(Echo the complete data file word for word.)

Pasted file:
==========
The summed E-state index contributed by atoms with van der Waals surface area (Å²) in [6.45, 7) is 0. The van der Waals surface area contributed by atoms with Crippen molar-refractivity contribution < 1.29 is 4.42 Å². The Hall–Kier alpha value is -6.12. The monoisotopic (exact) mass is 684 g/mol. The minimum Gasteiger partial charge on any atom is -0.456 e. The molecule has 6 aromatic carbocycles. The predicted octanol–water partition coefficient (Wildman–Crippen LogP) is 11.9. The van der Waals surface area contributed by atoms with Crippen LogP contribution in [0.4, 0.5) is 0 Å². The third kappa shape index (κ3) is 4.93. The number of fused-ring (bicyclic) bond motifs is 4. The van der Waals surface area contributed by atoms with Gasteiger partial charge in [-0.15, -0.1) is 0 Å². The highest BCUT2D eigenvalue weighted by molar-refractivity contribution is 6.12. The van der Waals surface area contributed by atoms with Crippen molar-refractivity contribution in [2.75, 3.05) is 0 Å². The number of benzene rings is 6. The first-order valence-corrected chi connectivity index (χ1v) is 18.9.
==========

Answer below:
The summed E-state index contributed by atoms with van der Waals surface area (Å²) in [6.45, 7) is 0. The van der Waals surface area contributed by atoms with Crippen molar-refractivity contribution < 1.29 is 4.42 Å². The Hall–Kier alpha value is -6.12. The monoisotopic (exact) mass is 684 g/mol. The minimum Gasteiger partial charge on any atom is -0.456 e. The molecule has 6 aromatic carbocycles. The predicted octanol–water partition coefficient (Wildman–Crippen LogP) is 11.9. The van der Waals surface area contributed by atoms with Crippen LogP contribution in [0.4, 0.5) is 0 Å². The third kappa shape index (κ3) is 4.93. The number of fused-ring (bicyclic) bond motifs is 4. The van der Waals surface area contributed by atoms with Gasteiger partial charge in [-0.15, -0.1) is 0 Å². The highest BCUT2D eigenvalue weighted by molar-refractivity contribution is 6.12. The van der Waals surface area contributed by atoms with Crippen molar-refractivity contribution in [2.75, 3.05) is 0 Å². The number of benzene rings is 6. The first-order valence-corrected chi connectivity index (χ1v) is 18.9.